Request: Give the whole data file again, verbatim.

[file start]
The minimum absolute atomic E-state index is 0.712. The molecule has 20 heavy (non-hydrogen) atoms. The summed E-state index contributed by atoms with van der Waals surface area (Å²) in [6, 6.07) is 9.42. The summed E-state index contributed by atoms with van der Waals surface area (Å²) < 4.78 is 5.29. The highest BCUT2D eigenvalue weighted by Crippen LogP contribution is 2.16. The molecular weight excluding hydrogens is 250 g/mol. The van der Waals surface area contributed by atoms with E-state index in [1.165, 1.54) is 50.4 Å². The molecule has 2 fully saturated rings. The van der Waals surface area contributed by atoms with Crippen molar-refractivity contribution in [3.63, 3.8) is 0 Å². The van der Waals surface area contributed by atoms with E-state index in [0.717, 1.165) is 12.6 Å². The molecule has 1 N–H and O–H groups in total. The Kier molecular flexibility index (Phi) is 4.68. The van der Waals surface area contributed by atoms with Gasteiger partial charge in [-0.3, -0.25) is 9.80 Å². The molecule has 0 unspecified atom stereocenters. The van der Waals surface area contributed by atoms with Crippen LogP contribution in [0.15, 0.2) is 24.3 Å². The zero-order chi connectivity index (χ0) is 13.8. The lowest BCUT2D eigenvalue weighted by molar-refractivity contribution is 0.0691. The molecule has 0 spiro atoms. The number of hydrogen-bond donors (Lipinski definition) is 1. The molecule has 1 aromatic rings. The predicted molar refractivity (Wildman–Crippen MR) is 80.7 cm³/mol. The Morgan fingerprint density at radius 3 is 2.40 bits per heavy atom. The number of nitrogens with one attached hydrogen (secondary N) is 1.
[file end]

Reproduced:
The minimum absolute atomic E-state index is 0.712. The molecule has 20 heavy (non-hydrogen) atoms. The summed E-state index contributed by atoms with van der Waals surface area (Å²) in [6, 6.07) is 9.42. The summed E-state index contributed by atoms with van der Waals surface area (Å²) < 4.78 is 5.29. The highest BCUT2D eigenvalue weighted by Crippen LogP contribution is 2.16. The molecular weight excluding hydrogens is 250 g/mol. The van der Waals surface area contributed by atoms with E-state index in [1.165, 1.54) is 50.4 Å². The molecule has 2 fully saturated rings. The van der Waals surface area contributed by atoms with Crippen molar-refractivity contribution in [3.63, 3.8) is 0 Å². The van der Waals surface area contributed by atoms with E-state index in [0.717, 1.165) is 12.6 Å². The molecule has 1 N–H and O–H groups in total. The Kier molecular flexibility index (Phi) is 4.68. The van der Waals surface area contributed by atoms with Gasteiger partial charge in [-0.3, -0.25) is 9.80 Å². The molecule has 0 unspecified atom stereocenters. The van der Waals surface area contributed by atoms with Crippen LogP contribution in [0.15, 0.2) is 24.3 Å². The zero-order chi connectivity index (χ0) is 13.8. The lowest BCUT2D eigenvalue weighted by molar-refractivity contribution is 0.0691. The molecule has 0 spiro atoms. The number of hydrogen-bond donors (Lipinski definition) is 1. The molecule has 1 aromatic rings. The predicted molar refractivity (Wildman–Crippen MR) is 80.7 cm³/mol. The Morgan fingerprint density at radius 3 is 2.40 bits per heavy atom. The number of nitrogens with one attached hydrogen (secondary N) is 1.